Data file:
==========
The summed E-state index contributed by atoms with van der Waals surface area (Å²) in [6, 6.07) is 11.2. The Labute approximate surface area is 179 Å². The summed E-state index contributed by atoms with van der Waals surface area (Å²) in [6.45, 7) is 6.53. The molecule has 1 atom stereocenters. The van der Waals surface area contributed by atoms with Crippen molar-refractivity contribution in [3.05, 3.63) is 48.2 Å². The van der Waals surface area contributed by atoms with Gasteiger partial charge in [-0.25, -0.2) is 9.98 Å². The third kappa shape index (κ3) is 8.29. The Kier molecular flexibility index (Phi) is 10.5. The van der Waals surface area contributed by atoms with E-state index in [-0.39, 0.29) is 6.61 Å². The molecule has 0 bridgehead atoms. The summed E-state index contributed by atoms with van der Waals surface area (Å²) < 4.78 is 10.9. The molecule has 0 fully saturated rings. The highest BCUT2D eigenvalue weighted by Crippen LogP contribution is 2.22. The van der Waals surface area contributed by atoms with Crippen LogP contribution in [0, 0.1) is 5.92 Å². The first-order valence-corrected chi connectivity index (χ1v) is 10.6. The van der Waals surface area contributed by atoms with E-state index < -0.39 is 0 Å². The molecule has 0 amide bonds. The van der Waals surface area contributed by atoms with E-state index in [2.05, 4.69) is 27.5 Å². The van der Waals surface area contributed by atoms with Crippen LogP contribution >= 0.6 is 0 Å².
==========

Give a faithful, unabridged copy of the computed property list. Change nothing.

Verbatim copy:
The summed E-state index contributed by atoms with van der Waals surface area (Å²) in [6, 6.07) is 11.2. The Labute approximate surface area is 179 Å². The summed E-state index contributed by atoms with van der Waals surface area (Å²) in [6.45, 7) is 6.53. The molecule has 1 atom stereocenters. The van der Waals surface area contributed by atoms with Crippen molar-refractivity contribution in [3.05, 3.63) is 48.2 Å². The van der Waals surface area contributed by atoms with Gasteiger partial charge in [-0.25, -0.2) is 9.98 Å². The third kappa shape index (κ3) is 8.29. The Kier molecular flexibility index (Phi) is 10.5. The van der Waals surface area contributed by atoms with E-state index in [-0.39, 0.29) is 6.61 Å². The molecule has 0 bridgehead atoms. The summed E-state index contributed by atoms with van der Waals surface area (Å²) < 4.78 is 10.9. The molecule has 0 fully saturated rings. The highest BCUT2D eigenvalue weighted by Crippen LogP contribution is 2.22. The van der Waals surface area contributed by atoms with Crippen LogP contribution in [0, 0.1) is 5.92 Å². The first-order valence-corrected chi connectivity index (χ1v) is 10.6. The van der Waals surface area contributed by atoms with E-state index < -0.39 is 0 Å². The molecule has 0 amide bonds. The van der Waals surface area contributed by atoms with E-state index in [2.05, 4.69) is 27.5 Å². The van der Waals surface area contributed by atoms with Crippen LogP contribution >= 0.6 is 0 Å².